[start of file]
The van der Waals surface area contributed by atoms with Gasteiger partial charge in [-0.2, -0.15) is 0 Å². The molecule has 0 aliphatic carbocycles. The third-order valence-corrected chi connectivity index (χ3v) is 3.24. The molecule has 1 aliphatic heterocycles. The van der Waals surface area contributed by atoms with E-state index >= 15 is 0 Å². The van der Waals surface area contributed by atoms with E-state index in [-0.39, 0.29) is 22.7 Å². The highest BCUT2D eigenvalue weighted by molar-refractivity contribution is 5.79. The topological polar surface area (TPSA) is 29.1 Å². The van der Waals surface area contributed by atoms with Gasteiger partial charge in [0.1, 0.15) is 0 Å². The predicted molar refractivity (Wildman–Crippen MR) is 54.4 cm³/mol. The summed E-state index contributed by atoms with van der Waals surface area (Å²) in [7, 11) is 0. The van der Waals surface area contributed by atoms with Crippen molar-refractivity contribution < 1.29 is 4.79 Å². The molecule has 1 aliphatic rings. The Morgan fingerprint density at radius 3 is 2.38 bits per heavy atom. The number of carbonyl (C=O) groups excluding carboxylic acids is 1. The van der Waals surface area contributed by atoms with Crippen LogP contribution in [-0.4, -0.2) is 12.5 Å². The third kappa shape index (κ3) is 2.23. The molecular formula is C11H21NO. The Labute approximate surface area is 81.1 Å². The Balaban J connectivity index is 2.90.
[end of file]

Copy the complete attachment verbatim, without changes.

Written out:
The van der Waals surface area contributed by atoms with Gasteiger partial charge in [-0.2, -0.15) is 0 Å². The molecule has 0 aliphatic carbocycles. The third-order valence-corrected chi connectivity index (χ3v) is 3.24. The molecule has 1 aliphatic heterocycles. The van der Waals surface area contributed by atoms with E-state index >= 15 is 0 Å². The van der Waals surface area contributed by atoms with E-state index in [-0.39, 0.29) is 22.7 Å². The highest BCUT2D eigenvalue weighted by molar-refractivity contribution is 5.79. The topological polar surface area (TPSA) is 29.1 Å². The van der Waals surface area contributed by atoms with Gasteiger partial charge in [0.1, 0.15) is 0 Å². The predicted molar refractivity (Wildman–Crippen MR) is 54.4 cm³/mol. The summed E-state index contributed by atoms with van der Waals surface area (Å²) in [7, 11) is 0. The van der Waals surface area contributed by atoms with Crippen molar-refractivity contribution < 1.29 is 4.79 Å². The molecule has 1 aliphatic rings. The Morgan fingerprint density at radius 3 is 2.38 bits per heavy atom. The number of carbonyl (C=O) groups excluding carboxylic acids is 1. The van der Waals surface area contributed by atoms with Crippen LogP contribution in [-0.4, -0.2) is 12.5 Å². The third kappa shape index (κ3) is 2.23. The molecular formula is C11H21NO. The Labute approximate surface area is 81.1 Å². The Balaban J connectivity index is 2.90.